In any event, Scalia's death leaves the GOP in something of a pickle. By announcing that they will oppose any nomination that President Obama makes to fill his seat, the GOP risk alienating everybody except the 15% of Americans who hold the most extreme right wing views. Not a good posture to be in just before a Presidential election. And now no conservative decision on hot-button issues like abortion and guns can get 5 votes. The right's only hope to resurrect the Supreme Court as a second ultra-right branch of the legislature is to win the Presidential election. But that seems less likely with every passing day.

  • I keep putting them on "ignore" and they pop right back up like one of those trick candles that relights itself after you blow it out.

  • Reply to

    Racist Supreme Court Justice Resigns

    by republicansareracist Feb 13, 2016 6:03 PM
    w.heinlein w.heinlein Feb 14, 2016 1:09 PM Flag

    Antonin Scalia was a peculiar man. His idea of the Constitutional interpretation ("originalism") was a self-imposed strait jacket that turned Supreme Court Justices into literary critics, parsing their understanding of what words meant in 1789, rather than judges, applying the broad principles of the Constitution to the very different circumstances of 2016. It was a legal fundamentalism not different in kind from the religious fundamentalism that sees the Bible or the Koran as a set of immutable truths not open to interpretation in the light of current knowledge. (Not surprisingly, Scalia was a very conservative Catholic.) In keeping with this view of the Constitution as a sacred text, Scalia rejected examining legislative history to determine the intent of the legislature even when that history is most illuminating as, for example, in Madison's notes on the debates at the Constitutional convention. But he was also an extremely political judge with a social agenda that he was determined to foist on the country even at the cost of sacrificing his own judicial principles. Thus he joined the majority in Bush v. Gore even though his originalist reading of the Constitution as well as some of his prior decisions would have left the initial determination of the outcome of the Florida election up to the State of Florida. Fearing that a recount in Florida might actually result in the election of Gore, he intervened to stop it, an action that led his former colleague William Brennan to write in his dissent that he did not know who won the election but he knew who lost it, the American people. There's no doubt that Scalia will be remembered as one of the most influential Justices ever to sit on the Court and one of the best writers among the justices, with a pungent, provocative style, especially in dissent. But for the good of the country, it would be well if his influence died along with him.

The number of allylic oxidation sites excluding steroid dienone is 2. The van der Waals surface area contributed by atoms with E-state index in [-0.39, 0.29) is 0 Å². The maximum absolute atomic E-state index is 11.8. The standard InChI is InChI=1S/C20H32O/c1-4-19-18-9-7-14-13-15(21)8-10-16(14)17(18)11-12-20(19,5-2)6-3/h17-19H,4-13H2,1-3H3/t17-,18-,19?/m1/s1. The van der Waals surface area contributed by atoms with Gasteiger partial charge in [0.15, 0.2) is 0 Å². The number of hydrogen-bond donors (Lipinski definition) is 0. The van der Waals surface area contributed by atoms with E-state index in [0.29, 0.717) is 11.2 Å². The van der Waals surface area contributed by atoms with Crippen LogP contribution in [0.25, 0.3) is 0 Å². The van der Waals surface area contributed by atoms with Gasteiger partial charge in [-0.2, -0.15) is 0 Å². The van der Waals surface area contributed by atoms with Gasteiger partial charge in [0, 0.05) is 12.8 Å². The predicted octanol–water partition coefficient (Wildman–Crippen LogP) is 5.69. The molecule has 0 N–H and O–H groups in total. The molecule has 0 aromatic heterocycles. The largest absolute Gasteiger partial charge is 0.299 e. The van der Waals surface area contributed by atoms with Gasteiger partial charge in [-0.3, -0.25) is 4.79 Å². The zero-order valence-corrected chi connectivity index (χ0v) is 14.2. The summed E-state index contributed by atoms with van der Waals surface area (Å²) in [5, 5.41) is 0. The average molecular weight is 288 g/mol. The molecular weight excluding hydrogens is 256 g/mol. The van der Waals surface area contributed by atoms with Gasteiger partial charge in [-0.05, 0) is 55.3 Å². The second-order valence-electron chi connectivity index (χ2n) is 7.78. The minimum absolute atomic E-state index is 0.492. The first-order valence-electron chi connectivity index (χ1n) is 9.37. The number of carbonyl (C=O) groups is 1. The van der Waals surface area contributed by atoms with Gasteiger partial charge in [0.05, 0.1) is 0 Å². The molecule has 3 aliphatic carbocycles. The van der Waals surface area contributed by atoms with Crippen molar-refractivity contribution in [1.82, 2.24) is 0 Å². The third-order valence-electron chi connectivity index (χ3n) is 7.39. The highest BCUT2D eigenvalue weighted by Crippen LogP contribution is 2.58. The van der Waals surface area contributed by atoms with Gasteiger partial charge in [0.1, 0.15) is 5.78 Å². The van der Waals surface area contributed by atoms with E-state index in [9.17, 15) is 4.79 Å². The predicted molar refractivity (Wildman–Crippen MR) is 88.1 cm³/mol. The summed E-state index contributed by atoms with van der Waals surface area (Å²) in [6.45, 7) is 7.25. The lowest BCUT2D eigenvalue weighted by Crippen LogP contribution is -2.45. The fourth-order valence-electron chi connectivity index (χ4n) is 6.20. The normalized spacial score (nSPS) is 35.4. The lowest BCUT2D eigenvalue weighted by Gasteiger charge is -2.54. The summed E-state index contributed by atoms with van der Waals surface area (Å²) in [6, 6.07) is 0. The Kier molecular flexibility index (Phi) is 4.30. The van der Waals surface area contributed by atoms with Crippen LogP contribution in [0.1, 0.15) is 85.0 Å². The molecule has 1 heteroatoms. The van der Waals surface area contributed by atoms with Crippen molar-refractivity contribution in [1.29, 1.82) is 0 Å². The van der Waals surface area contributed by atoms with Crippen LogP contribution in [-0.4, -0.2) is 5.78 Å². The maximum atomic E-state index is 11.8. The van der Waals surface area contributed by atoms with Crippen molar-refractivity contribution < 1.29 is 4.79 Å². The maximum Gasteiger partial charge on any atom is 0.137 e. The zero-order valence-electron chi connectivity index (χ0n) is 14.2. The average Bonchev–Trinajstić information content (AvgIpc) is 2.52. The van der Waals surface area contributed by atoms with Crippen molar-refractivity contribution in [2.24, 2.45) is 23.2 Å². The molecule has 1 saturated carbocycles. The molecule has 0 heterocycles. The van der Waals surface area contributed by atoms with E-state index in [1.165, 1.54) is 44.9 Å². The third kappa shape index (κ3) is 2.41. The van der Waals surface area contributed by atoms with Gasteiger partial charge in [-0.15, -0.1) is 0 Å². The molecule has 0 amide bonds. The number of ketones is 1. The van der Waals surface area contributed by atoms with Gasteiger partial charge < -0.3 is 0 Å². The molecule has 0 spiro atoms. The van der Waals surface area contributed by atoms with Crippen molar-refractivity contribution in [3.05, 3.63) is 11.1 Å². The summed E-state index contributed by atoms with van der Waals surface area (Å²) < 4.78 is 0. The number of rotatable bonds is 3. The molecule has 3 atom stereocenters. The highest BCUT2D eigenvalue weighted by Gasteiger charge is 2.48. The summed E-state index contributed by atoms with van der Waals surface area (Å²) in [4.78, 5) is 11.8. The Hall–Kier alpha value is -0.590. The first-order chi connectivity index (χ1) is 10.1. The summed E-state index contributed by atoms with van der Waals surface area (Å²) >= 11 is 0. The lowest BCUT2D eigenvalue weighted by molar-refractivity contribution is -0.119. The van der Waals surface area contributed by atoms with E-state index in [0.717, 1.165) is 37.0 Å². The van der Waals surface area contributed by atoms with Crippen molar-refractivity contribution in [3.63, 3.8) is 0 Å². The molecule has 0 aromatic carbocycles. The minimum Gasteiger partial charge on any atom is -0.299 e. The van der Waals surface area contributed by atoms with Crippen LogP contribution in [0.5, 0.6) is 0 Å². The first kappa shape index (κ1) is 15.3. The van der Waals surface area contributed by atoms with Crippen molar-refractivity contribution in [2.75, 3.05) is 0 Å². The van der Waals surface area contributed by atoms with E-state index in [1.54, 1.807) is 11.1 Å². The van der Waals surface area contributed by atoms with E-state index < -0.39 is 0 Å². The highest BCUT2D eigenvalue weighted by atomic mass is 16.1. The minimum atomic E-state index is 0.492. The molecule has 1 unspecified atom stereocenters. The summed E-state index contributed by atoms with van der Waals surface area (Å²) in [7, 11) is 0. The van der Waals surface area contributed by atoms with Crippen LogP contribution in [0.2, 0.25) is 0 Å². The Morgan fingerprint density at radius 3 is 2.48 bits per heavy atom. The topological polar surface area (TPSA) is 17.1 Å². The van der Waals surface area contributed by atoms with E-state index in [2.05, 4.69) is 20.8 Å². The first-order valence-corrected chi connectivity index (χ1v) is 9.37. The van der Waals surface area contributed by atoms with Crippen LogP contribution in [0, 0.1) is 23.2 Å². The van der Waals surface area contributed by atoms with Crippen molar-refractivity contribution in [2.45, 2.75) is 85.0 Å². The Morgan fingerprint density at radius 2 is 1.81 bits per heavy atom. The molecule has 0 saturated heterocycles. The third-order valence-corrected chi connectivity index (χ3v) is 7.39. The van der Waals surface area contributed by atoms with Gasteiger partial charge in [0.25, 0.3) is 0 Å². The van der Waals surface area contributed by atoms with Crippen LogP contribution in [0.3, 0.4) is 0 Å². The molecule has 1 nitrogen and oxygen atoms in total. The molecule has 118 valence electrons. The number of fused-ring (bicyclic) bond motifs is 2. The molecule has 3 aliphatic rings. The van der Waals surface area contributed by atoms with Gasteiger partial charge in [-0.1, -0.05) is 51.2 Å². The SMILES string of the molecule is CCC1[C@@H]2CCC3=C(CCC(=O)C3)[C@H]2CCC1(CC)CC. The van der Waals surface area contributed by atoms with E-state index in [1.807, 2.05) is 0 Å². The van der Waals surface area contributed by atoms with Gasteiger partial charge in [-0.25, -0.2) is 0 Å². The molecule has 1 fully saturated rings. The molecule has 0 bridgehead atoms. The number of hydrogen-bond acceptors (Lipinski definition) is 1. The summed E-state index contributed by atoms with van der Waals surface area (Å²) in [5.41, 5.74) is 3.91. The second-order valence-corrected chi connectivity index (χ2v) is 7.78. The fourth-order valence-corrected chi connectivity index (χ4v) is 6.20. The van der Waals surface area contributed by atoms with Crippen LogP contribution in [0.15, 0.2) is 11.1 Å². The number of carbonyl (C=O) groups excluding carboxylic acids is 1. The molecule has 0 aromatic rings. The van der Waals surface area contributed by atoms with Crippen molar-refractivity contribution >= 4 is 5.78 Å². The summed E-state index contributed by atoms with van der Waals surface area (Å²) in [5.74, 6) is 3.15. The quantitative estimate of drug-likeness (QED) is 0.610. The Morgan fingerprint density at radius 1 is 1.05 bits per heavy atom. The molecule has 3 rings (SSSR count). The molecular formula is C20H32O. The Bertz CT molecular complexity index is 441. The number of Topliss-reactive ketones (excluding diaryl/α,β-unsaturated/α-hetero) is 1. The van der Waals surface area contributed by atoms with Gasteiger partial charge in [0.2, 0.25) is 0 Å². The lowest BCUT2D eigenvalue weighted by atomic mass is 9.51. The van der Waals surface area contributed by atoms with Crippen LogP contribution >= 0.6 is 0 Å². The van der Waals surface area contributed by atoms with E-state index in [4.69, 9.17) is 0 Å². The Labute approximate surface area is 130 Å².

• w.heinlein w.heinlein Feb 12, 2016 7:20 PM Flag

    When asked about this situation, Rev. Johnny Wilkins, a spokespastor for the candidate, said that hiring porn stars was "Ted's way of leading them to salvation by helping them earn an honest buck."